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Singing Like an American Idol

March 27th, 2004 · No Comments

Quick – name the winner of the Best New Artist Grammy Award in 1989. Need a hint? This group sold nearly 10 million albums worldwide that year, and dominated the U.S. charts with five top 10 hits. Another hint? Their Grammy was revoked a few months after they received it.

The answer is Milli Vanilli, the pop music duo fronted by Rob Pilatus and Fabrice Morvan, better known as Rob and Fab. Their sin? Rob and Fab didn’t actually sing on the album, but they did look stunning as they shook their long dreadlocks (also not real; they were hair extensions) and lip-synched their way through MTV videos and countless “live” performances of their hits from the album “Girl You Know It’s True.”

Back in late 1990, Rob and Fab became national pariahs, and Milli Vanilli jokes swept the country. But, Milli Vanilli also had their supporters. Before the scandal broke, reviewers of their concerts questioned the singing abilities of the duo, but noted that the thousands of screaming fans didn’t seem to care. Many of those people remained fans, even after the lip-synching admission.

There were two main camps in the debate: on one side were those who defended real singing. For example New York Times music critic Allan Kozinn responded to the Milli Vanilli scandal by lamenting “when musicians with large followings resort to fakery to cover for musicianship that they have not developed, their audience’s expectations are inevitably lowered. And that can only have a corrosive effect on music itself.”

On the other side were critics who supported the simulated performances. Andrew Sullivan wrote in the New Republic that “the idea that they (Milli Vanilli) merit opprobrium for not actually singing or writing songs they perform is ridiculous. The whole point—and brilliance—of the pop industry is that they don’t have to do any of it. What consumers rightly demand of pop is good tunes, slick production, and endless, sexy images on video . . . so all great pop records are team techno-efforts.”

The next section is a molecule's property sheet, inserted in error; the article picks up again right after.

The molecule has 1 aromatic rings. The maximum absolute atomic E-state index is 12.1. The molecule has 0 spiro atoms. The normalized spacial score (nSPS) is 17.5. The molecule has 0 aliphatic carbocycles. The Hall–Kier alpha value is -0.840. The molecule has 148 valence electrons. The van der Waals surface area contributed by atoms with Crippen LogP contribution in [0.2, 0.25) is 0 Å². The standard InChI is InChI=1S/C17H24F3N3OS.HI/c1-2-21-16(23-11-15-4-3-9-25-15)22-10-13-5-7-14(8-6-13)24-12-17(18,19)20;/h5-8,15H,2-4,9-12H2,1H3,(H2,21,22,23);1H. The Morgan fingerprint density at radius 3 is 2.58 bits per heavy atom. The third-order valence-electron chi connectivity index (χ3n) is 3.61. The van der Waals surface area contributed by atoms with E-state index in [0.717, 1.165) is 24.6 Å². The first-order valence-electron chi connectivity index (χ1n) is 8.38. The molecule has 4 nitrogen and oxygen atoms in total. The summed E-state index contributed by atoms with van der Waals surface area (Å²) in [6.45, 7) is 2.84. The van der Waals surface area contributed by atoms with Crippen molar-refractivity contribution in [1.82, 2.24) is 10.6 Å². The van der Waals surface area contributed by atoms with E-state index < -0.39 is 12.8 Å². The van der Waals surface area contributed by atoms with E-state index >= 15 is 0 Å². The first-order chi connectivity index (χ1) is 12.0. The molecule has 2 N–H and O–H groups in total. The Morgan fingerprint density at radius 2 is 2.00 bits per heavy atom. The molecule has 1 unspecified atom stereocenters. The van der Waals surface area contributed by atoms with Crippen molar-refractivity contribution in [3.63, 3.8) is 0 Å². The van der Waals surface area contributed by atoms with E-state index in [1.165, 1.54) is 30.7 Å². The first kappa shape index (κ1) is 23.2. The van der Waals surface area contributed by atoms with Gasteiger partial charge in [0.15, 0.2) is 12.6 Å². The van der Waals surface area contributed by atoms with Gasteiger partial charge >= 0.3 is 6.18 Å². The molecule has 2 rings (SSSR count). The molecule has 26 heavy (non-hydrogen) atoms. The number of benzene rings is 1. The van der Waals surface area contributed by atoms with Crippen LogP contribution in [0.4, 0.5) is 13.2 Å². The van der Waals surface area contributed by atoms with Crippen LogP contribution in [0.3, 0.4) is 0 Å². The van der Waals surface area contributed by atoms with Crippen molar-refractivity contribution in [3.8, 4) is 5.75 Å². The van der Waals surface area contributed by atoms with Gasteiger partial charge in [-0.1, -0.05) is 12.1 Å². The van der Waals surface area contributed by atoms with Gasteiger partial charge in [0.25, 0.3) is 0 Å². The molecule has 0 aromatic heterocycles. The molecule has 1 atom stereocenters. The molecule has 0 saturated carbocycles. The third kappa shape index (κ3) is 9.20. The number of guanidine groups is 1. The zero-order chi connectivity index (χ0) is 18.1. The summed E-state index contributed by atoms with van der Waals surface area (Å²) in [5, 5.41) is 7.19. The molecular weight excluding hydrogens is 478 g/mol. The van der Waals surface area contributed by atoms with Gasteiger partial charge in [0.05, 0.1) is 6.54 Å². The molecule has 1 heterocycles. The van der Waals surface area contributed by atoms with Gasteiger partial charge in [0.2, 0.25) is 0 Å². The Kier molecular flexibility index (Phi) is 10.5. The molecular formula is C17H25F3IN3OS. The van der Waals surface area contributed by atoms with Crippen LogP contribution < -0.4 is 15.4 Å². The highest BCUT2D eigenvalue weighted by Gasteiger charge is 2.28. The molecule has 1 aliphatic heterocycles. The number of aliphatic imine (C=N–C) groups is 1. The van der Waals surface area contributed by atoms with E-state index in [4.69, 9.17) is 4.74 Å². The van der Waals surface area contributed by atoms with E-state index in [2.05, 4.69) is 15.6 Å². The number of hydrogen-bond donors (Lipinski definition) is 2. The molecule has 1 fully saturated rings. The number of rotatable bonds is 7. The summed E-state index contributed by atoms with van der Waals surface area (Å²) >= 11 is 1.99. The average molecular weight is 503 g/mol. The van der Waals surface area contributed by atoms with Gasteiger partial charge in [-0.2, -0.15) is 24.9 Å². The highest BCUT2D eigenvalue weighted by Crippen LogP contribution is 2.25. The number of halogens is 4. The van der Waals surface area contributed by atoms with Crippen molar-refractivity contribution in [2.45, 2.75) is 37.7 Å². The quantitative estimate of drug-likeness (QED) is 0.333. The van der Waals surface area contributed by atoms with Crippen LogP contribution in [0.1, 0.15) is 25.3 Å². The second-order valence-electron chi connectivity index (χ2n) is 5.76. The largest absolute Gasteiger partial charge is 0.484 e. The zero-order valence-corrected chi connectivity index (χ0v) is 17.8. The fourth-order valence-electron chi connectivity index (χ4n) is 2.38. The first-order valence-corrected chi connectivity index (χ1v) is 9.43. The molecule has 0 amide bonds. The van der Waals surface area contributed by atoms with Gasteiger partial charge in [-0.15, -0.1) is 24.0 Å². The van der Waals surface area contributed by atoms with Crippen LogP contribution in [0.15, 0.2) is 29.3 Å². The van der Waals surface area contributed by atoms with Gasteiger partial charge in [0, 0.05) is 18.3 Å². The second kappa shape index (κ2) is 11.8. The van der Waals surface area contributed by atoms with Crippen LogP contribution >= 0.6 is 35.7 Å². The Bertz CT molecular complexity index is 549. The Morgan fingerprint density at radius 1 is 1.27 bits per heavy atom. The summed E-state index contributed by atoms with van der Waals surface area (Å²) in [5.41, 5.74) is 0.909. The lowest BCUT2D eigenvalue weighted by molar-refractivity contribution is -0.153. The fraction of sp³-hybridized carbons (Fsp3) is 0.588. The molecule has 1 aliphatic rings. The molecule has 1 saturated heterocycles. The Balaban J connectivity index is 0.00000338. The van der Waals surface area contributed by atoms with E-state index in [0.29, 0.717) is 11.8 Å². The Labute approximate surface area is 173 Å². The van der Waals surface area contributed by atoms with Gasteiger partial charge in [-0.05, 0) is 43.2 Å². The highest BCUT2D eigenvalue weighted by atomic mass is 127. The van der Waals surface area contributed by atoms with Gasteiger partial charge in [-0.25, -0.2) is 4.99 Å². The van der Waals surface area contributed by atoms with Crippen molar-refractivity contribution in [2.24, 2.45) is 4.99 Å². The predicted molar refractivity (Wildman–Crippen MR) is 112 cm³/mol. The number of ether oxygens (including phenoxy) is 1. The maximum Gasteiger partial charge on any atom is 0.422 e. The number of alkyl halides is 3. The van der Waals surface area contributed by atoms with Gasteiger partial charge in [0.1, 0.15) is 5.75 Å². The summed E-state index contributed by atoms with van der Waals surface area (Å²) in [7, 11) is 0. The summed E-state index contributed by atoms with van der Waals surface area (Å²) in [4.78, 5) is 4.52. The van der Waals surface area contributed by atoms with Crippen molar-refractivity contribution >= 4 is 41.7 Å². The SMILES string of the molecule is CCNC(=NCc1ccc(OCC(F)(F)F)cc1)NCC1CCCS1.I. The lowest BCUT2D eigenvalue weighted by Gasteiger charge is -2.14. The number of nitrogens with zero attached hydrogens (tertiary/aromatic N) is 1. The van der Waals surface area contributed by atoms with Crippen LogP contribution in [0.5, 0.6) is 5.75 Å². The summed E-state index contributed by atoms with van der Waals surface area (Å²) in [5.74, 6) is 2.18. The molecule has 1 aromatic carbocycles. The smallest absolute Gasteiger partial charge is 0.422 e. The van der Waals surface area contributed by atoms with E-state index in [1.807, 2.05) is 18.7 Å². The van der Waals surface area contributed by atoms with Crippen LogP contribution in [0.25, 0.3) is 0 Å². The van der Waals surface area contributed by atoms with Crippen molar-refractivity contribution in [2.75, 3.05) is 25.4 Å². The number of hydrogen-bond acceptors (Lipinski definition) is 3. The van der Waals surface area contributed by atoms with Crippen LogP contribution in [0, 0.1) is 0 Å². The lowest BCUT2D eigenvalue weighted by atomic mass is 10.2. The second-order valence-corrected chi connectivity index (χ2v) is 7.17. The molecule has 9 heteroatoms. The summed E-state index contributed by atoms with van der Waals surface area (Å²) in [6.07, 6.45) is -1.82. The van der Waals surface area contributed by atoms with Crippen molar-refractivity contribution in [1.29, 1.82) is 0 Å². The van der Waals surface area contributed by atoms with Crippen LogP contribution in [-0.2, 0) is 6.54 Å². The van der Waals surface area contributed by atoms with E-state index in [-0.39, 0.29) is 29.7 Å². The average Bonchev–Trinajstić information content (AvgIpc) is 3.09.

All of this brings me to a more recent case: Britney Spears’ current concert tour (which recently had a stop in the Quad Cities). Early reviews revealed the obvious lip-synching as Spears athletically dances about the spectacular hotel-set stage and makes more than a half-dozen wardrobe changes, yet seem untroubled by it. In fact, concert reviewer Neil Strauss wrote earlier this month in the New York Times that “The lip-synching was neither a surprise nor a concern, however, because Ms. Spears is a star built not for singing but for entertaining. Her show was more a theater-and-dance spectacle than an actual concert.”

So we’ve come a long way since the Milli Vanilli scandal 14 years ago, but I’m not sure this is progress. True enough, lip-synching has been around in various forms long before Milli Vanilli. That wasn’t the voice of Christopher Plummer singing “Edelweiss” in The Sound of Music, and most artists on variety shows of the 1960s and 70s (and on American Bandstand) faked their vocal and instrumental performances.

Shortly after the Milli Vanilli scandal, the music industry quietly dropped its concern about lip-synching, as illustrated by the case of C+C Music Factory. The group had a hit in 1991 titled “Gonna Make You Sweat (Everybody Dance Now)”, and used a svelte model to lip-synch the uncredited vocals of a heavier singer. When people complained, Sony Music simply repackaged the video to read “Vocals by Martha Wash. Visualized by Zelma Davis.” Just two years after revoking the Milli Vanilli Grammy, the Academy nominated C+C Music Factory for Best New Artist of 1992.

And so lip-synching continues today. Yet, it seems rather ironic that as one of our premiere pop idols tours the country, lip-synching to her own recordings (which were no doubt enhanced by a recording studio wizard) the top-rated show on television is American Idol, which puts a premium on being able to actually sing.

But, maybe American Idol is evidence that our standards have been watered down. More than 80,000 people auditioned in this most recent season, and clearly, with a handful of exceptions, nearly all of them seem to think the visual part of their performance (despite mediocre, or worse, vocals) will make them a star. Where could they have gotten that idea?

Tags: Music

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